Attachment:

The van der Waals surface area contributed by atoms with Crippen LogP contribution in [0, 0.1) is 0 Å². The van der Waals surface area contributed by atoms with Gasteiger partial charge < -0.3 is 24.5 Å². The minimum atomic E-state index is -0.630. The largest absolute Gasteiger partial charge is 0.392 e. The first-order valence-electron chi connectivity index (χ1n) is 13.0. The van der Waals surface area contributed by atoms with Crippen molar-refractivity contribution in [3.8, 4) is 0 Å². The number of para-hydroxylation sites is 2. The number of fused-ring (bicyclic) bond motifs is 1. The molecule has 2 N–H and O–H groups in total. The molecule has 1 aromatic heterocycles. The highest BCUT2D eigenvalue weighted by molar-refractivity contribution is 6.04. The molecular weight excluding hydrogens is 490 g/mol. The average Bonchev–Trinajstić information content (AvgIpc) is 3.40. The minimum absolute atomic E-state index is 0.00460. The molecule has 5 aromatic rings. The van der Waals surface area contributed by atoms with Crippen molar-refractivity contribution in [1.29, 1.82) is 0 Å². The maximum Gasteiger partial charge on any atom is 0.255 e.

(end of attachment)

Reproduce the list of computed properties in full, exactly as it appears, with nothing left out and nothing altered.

The van der Waals surface area contributed by atoms with Crippen LogP contribution in [0, 0.1) is 0 Å². The van der Waals surface area contributed by atoms with Gasteiger partial charge < -0.3 is 24.5 Å². The minimum atomic E-state index is -0.630. The largest absolute Gasteiger partial charge is 0.392 e. The first-order valence-electron chi connectivity index (χ1n) is 13.0. The van der Waals surface area contributed by atoms with Crippen molar-refractivity contribution in [3.8, 4) is 0 Å². The number of para-hydroxylation sites is 2. The number of fused-ring (bicyclic) bond motifs is 1. The molecule has 2 N–H and O–H groups in total. The molecule has 1 aromatic heterocycles. The highest BCUT2D eigenvalue weighted by molar-refractivity contribution is 6.04. The molecular weight excluding hydrogens is 490 g/mol. The average Bonchev–Trinajstić information content (AvgIpc) is 3.40. The minimum absolute atomic E-state index is 0.00460. The molecule has 5 aromatic rings. The van der Waals surface area contributed by atoms with Crippen molar-refractivity contribution in [1.29, 1.82) is 0 Å². The maximum Gasteiger partial charge on any atom is 0.255 e.